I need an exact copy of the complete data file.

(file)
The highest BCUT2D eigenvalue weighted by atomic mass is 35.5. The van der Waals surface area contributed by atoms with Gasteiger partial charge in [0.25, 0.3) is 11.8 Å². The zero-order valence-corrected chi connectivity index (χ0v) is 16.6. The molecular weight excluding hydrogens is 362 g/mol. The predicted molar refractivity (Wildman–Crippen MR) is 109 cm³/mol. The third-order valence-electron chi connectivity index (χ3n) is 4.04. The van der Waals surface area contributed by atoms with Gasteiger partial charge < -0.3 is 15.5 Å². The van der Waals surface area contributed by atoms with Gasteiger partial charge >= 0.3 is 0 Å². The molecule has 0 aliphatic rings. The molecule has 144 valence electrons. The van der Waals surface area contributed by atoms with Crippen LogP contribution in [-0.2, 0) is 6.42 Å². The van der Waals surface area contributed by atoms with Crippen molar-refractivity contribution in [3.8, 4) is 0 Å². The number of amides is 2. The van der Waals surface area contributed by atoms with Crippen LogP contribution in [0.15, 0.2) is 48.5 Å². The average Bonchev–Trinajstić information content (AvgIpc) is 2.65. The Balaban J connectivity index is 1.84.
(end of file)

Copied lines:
The highest BCUT2D eigenvalue weighted by atomic mass is 35.5. The van der Waals surface area contributed by atoms with Gasteiger partial charge in [0.25, 0.3) is 11.8 Å². The zero-order valence-corrected chi connectivity index (χ0v) is 16.6. The molecular weight excluding hydrogens is 362 g/mol. The predicted molar refractivity (Wildman–Crippen MR) is 109 cm³/mol. The third-order valence-electron chi connectivity index (χ3n) is 4.04. The van der Waals surface area contributed by atoms with Gasteiger partial charge < -0.3 is 15.5 Å². The van der Waals surface area contributed by atoms with Gasteiger partial charge >= 0.3 is 0 Å². The molecule has 0 aliphatic rings. The molecule has 144 valence electrons. The van der Waals surface area contributed by atoms with Crippen LogP contribution in [-0.2, 0) is 6.42 Å². The van der Waals surface area contributed by atoms with Crippen molar-refractivity contribution in [3.8, 4) is 0 Å². The number of amides is 2. The van der Waals surface area contributed by atoms with Crippen LogP contribution in [0.15, 0.2) is 48.5 Å². The average Bonchev–Trinajstić information content (AvgIpc) is 2.65. The Balaban J connectivity index is 1.84.